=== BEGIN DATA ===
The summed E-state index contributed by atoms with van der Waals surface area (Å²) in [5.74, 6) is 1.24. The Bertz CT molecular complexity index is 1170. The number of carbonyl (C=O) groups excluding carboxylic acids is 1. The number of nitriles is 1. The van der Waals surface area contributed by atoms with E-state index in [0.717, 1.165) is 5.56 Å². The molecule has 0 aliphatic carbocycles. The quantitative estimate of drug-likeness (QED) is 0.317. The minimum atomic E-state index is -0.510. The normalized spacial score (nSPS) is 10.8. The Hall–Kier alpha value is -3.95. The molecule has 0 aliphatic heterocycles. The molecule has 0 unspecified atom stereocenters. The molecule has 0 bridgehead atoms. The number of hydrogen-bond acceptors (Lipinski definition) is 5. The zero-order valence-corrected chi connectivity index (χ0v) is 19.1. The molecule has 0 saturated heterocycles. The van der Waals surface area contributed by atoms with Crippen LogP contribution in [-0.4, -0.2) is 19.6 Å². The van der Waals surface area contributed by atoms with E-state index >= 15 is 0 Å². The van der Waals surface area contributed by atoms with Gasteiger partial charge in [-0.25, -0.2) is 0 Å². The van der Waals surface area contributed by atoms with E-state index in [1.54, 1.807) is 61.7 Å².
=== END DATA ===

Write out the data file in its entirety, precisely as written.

The summed E-state index contributed by atoms with van der Waals surface area (Å²) in [5.74, 6) is 1.24. The Bertz CT molecular complexity index is 1170. The number of carbonyl (C=O) groups excluding carboxylic acids is 1. The number of nitriles is 1. The van der Waals surface area contributed by atoms with E-state index in [0.717, 1.165) is 5.56 Å². The molecule has 0 aliphatic carbocycles. The quantitative estimate of drug-likeness (QED) is 0.317. The minimum atomic E-state index is -0.510. The normalized spacial score (nSPS) is 10.8. The Hall–Kier alpha value is -3.95. The molecule has 0 aliphatic heterocycles. The molecule has 0 unspecified atom stereocenters. The molecule has 0 bridgehead atoms. The number of hydrogen-bond acceptors (Lipinski definition) is 5. The zero-order valence-corrected chi connectivity index (χ0v) is 19.1. The molecule has 0 saturated heterocycles. The van der Waals surface area contributed by atoms with Crippen LogP contribution in [-0.4, -0.2) is 19.6 Å². The van der Waals surface area contributed by atoms with E-state index >= 15 is 0 Å². The van der Waals surface area contributed by atoms with Gasteiger partial charge in [-0.25, -0.2) is 0 Å². The van der Waals surface area contributed by atoms with E-state index in [1.54, 1.807) is 61.7 Å².